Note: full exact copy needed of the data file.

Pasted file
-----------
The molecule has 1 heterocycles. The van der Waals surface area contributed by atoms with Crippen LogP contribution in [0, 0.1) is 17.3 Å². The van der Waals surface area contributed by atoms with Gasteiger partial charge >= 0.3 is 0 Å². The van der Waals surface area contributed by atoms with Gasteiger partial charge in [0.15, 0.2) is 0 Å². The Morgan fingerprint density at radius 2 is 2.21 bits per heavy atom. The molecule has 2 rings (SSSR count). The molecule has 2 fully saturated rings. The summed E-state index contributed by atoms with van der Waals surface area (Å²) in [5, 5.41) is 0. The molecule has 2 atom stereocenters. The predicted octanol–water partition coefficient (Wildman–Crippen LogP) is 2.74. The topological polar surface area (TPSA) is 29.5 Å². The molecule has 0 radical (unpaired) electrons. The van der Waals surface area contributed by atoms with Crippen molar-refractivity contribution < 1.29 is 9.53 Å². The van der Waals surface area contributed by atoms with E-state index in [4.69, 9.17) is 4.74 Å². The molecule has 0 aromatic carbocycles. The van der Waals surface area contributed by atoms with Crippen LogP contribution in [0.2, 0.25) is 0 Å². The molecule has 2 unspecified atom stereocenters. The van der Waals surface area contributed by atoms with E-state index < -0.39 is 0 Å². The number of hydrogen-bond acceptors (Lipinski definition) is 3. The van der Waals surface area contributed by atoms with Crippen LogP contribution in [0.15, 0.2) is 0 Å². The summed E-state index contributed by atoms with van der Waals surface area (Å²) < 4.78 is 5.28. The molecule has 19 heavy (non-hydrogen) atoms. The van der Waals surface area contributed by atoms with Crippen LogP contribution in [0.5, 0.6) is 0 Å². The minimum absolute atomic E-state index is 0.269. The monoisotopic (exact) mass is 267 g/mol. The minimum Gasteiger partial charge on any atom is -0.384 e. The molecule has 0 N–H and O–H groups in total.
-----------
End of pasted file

The molecule has 1 heterocycles. The van der Waals surface area contributed by atoms with Crippen LogP contribution in [0, 0.1) is 17.3 Å². The van der Waals surface area contributed by atoms with Gasteiger partial charge >= 0.3 is 0 Å². The van der Waals surface area contributed by atoms with Gasteiger partial charge in [0.15, 0.2) is 0 Å². The Morgan fingerprint density at radius 2 is 2.21 bits per heavy atom. The molecule has 2 rings (SSSR count). The molecule has 2 fully saturated rings. The summed E-state index contributed by atoms with van der Waals surface area (Å²) in [5, 5.41) is 0. The molecule has 2 atom stereocenters. The predicted octanol–water partition coefficient (Wildman–Crippen LogP) is 2.74. The topological polar surface area (TPSA) is 29.5 Å². The molecule has 0 radical (unpaired) electrons. The van der Waals surface area contributed by atoms with Crippen molar-refractivity contribution < 1.29 is 9.53 Å². The van der Waals surface area contributed by atoms with E-state index in [4.69, 9.17) is 4.74 Å². The molecule has 0 aromatic carbocycles. The van der Waals surface area contributed by atoms with Crippen LogP contribution in [0.2, 0.25) is 0 Å². The molecule has 2 unspecified atom stereocenters. The van der Waals surface area contributed by atoms with E-state index < -0.39 is 0 Å². The number of hydrogen-bond acceptors (Lipinski definition) is 3. The van der Waals surface area contributed by atoms with Crippen LogP contribution in [0.15, 0.2) is 0 Å². The summed E-state index contributed by atoms with van der Waals surface area (Å²) < 4.78 is 5.28. The molecule has 19 heavy (non-hydrogen) atoms. The van der Waals surface area contributed by atoms with Crippen LogP contribution in [0.5, 0.6) is 0 Å². The minimum absolute atomic E-state index is 0.269. The monoisotopic (exact) mass is 267 g/mol. The minimum Gasteiger partial charge on any atom is -0.384 e. The molecule has 0 N–H and O–H groups in total.